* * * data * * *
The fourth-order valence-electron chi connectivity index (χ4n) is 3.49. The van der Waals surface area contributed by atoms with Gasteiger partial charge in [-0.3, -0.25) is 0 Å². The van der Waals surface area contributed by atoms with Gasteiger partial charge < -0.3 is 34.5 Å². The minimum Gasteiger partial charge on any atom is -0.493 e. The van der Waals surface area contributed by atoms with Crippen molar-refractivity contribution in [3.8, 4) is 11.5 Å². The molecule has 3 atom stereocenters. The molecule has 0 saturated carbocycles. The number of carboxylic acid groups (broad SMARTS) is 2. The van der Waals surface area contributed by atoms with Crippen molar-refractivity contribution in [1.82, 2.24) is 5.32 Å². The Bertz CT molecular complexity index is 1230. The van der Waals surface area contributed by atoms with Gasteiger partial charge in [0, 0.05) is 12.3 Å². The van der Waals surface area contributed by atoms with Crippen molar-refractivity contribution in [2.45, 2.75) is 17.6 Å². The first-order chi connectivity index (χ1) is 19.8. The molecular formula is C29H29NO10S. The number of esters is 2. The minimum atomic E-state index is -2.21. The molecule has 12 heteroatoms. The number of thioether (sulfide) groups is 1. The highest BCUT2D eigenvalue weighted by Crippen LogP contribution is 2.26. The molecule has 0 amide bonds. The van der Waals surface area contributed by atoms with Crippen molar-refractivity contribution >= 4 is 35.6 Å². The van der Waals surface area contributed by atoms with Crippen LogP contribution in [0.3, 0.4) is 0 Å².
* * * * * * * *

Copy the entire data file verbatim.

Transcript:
The fourth-order valence-electron chi connectivity index (χ4n) is 3.49. The van der Waals surface area contributed by atoms with Gasteiger partial charge in [-0.3, -0.25) is 0 Å². The van der Waals surface area contributed by atoms with Gasteiger partial charge < -0.3 is 34.5 Å². The minimum Gasteiger partial charge on any atom is -0.493 e. The van der Waals surface area contributed by atoms with Crippen molar-refractivity contribution in [3.8, 4) is 11.5 Å². The molecule has 3 atom stereocenters. The molecule has 0 saturated carbocycles. The number of carboxylic acid groups (broad SMARTS) is 2. The van der Waals surface area contributed by atoms with Crippen molar-refractivity contribution in [1.82, 2.24) is 5.32 Å². The Bertz CT molecular complexity index is 1230. The van der Waals surface area contributed by atoms with Gasteiger partial charge in [0, 0.05) is 12.3 Å². The van der Waals surface area contributed by atoms with Crippen molar-refractivity contribution in [2.45, 2.75) is 17.6 Å². The first-order chi connectivity index (χ1) is 19.8. The molecular formula is C29H29NO10S. The number of esters is 2. The minimum atomic E-state index is -2.21. The molecule has 12 heteroatoms. The number of thioether (sulfide) groups is 1. The highest BCUT2D eigenvalue weighted by Crippen LogP contribution is 2.26. The molecule has 0 amide bonds. The van der Waals surface area contributed by atoms with Crippen molar-refractivity contribution >= 4 is 35.6 Å². The van der Waals surface area contributed by atoms with Crippen LogP contribution in [0.3, 0.4) is 0 Å².